Host an Event Volunteer Join Tickets

Support the plant database you love!

Q. Who is Mr. Smarty Plants?

A: There are those who suspect Wildflower Center volunteers are the culpable and capable culprits. Yet, others think staff members play some, albeit small, role. You can torture us with your plant questions, but we will never reveal the Green Guru's secret identity.

Help us grow by giving to the Plant Database Fund or by becoming a member

Did you know you can access the Native Plant Information Network with your web-enabled smartphone?

Share

Ask Mr. Smarty Plants

Ask Mr. Smarty Plants is a free service provided by the staff and volunteers at the Lady Bird Johnson Wildflower Center.

Search Smarty Plants
See a list of all Smarty Plants questions

Please forgive us, but Mr. Smarty Plants has been overwhelmed by a flood of mail and must take a break for awhile to catch up. We hope to be accepting new questions again soon. Thank you!

Need help with plant identification, visit the plant identification page.

 
rate this answer
Not Yet Rated

Saturday - December 06, 2014

From: New Braunfels, TX
Region: Southwest
Topic: Wildlife Gardens, Herbs/Forbs
Title: Forage plants for deer in Central Texas
Answered by: Nan Hampton

QUESTION:

Looking for best forage plants and seed for deer forage, Canyon Lake-New Braunfels, Tx. Have searched listings, but areas are NE or other and not relevant to my location. Your time much appreciated.

ANSWER:

Wildlife Forage Areas and Food Plots for Deer from the Texas A&M AgriLife Extension says that deer feed primarily on forbs and browse (twigs and leaves of wood plants) and rely very little on warm-season perennial grasses that are important food for cattle.  They also feed on soft and hard mast (fruits such as plums, persimmons, berries and acorns) when available.  Unfortunately, none of the grasses and forbs that they list in their tables are natives.

Here are some warm-season forbs that are native to the Canyon Lake-New Braunfels area and are used by various wildlife:

Vicia ludoviciana (Louisiana vetch)

Chamaecrista fasciculata (Partridge pea)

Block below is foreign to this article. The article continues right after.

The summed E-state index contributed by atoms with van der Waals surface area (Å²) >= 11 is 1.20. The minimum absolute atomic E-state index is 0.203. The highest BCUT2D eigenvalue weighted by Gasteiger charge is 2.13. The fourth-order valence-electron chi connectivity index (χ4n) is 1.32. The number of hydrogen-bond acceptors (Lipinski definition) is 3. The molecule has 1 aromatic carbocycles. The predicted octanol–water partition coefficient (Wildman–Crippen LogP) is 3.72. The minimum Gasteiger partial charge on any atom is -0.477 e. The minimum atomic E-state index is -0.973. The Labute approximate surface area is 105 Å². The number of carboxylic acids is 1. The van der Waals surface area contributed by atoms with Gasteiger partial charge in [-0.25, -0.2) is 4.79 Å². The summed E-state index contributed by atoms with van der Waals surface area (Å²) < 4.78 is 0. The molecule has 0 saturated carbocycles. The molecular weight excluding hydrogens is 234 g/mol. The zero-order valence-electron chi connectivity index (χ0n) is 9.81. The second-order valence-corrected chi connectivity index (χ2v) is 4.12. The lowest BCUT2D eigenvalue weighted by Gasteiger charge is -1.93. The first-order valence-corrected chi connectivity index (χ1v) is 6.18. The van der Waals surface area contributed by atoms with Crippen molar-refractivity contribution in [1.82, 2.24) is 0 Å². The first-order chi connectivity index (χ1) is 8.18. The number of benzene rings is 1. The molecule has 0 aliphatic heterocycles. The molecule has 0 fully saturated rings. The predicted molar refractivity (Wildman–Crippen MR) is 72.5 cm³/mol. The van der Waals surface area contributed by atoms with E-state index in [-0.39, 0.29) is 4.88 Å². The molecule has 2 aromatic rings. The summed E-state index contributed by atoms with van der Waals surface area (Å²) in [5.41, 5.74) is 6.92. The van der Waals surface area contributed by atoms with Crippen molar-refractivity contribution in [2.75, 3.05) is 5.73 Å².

Engelmannia peristenia (Engelmann's daisy)

Dalea purpurea (Purple prairie clover)

Simsia calva (Awnless bush sunflower)

Helianthus maximiliani (Maximilian sunflower)

Desmanthus illinoensis (Illinois bundleflower)

You can find many of these offered at North American Natives.  They also have Native Mixes (grasses and wildflowers) that might be good choices.  All the seeds that they offer are native to Texas.

Some of the above native forage plants are also available at Douglas King Seeds.  They also have wildlife mixes, but please realize that the grasses and the majority of the forage plants in the mixes are NOT native plants.  Since our mission is "to increase the sustainable use and conservation of native wildflowers, plants and landscapes", we would not recommend using these non-native mixes.

 

From the Image Gallery


Deer pea vetch
Vicia ludoviciana

Partridge pea
Chamaecrista fasciculata

Engelmann's daisy
Engelmannia peristenia

Purple prairie clover
Dalea purpurea

Awnless bush sunflower
Simsia calva

Maximilian sunflower
Helianthus maximiliani

Illinois bundleflower
Desmanthus illinoensis

More Herbs/Forbs Questions

Do Salvia coccinea and Salvia occidentalis occur in Hawaii
April 27, 2008 - Aloha, Would you please happen to know if the salvia occidentalis and the salvia coccinea are growing in a wild state in Hawaii, the quantity (small or large areas? What are the weather conditions ...
view the full question and answer

Source for ground pine plants from Ligonier PA
December 21, 2012 - Where can I purchase "ground pine plants? I want to use them for erosion control.
view the full question and answer

Taking stock in where and what you grow in Denver Colorado
December 22, 2011 - I have two year old stock plants growing in a container in my home and they are finally starting to bloom. However, the buds open but don't produce any petals. Also they are experiencing yellow leave...
view the full question and answer

Weak stems on asters and ironweed from Woodbridge ON
June 06, 2012 - My question is in regards to plants flopping over. My smooth asters and ironweeds never seem to have strong stems. Is because the soil is too fertile or maybe too shallow?
view the full question and answer

Plants under an oak tree from Corpus Christi TX
June 30, 2012 - My project: To grow white turk's cap under an old oak tree I first planted St. Augustine sod this spring because we had many oak suckers around the tree. We mixed new soil and compost, and laid the ...
view the full question and answer

Support the Wildflower Center by Donating Online or Becoming a Member today.